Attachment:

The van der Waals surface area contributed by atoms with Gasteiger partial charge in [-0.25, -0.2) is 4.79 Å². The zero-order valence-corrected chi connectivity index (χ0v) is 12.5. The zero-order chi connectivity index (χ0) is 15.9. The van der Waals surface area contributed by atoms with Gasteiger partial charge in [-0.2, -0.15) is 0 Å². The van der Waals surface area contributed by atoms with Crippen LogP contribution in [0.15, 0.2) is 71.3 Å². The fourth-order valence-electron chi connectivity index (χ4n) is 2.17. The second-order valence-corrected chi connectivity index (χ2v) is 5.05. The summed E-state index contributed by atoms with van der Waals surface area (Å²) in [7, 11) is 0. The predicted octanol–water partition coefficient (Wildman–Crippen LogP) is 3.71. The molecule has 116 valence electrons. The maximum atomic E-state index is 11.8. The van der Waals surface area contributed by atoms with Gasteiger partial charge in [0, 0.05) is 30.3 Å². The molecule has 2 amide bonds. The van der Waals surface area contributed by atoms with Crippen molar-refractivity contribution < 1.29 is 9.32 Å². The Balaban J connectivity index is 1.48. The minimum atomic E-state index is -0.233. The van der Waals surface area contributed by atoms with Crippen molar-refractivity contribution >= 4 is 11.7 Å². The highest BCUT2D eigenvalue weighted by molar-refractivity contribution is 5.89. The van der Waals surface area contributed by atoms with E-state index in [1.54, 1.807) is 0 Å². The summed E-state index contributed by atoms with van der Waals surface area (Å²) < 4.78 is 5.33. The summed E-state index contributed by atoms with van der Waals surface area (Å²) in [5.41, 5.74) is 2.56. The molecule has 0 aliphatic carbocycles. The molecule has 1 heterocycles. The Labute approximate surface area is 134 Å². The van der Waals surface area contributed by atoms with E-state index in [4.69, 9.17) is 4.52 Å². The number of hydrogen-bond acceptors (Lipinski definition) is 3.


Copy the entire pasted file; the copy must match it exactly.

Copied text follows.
The van der Waals surface area contributed by atoms with Gasteiger partial charge in [-0.25, -0.2) is 4.79 Å². The zero-order valence-corrected chi connectivity index (χ0v) is 12.5. The zero-order chi connectivity index (χ0) is 15.9. The van der Waals surface area contributed by atoms with Gasteiger partial charge in [-0.2, -0.15) is 0 Å². The van der Waals surface area contributed by atoms with Crippen LogP contribution in [0.15, 0.2) is 71.3 Å². The fourth-order valence-electron chi connectivity index (χ4n) is 2.17. The second-order valence-corrected chi connectivity index (χ2v) is 5.05. The summed E-state index contributed by atoms with van der Waals surface area (Å²) in [7, 11) is 0. The predicted octanol–water partition coefficient (Wildman–Crippen LogP) is 3.71. The molecule has 116 valence electrons. The maximum atomic E-state index is 11.8. The van der Waals surface area contributed by atoms with Gasteiger partial charge in [0, 0.05) is 30.3 Å². The molecule has 2 amide bonds. The van der Waals surface area contributed by atoms with Crippen molar-refractivity contribution < 1.29 is 9.32 Å². The Balaban J connectivity index is 1.48. The minimum atomic E-state index is -0.233. The van der Waals surface area contributed by atoms with Crippen molar-refractivity contribution >= 4 is 11.7 Å². The highest BCUT2D eigenvalue weighted by molar-refractivity contribution is 5.89. The van der Waals surface area contributed by atoms with E-state index in [1.54, 1.807) is 0 Å². The summed E-state index contributed by atoms with van der Waals surface area (Å²) < 4.78 is 5.33. The summed E-state index contributed by atoms with van der Waals surface area (Å²) in [5.41, 5.74) is 2.56. The molecule has 0 aliphatic carbocycles. The molecule has 1 heterocycles. The Labute approximate surface area is 134 Å². The van der Waals surface area contributed by atoms with E-state index in [4.69, 9.17) is 4.52 Å². The number of hydrogen-bond acceptors (Lipinski definition) is 3.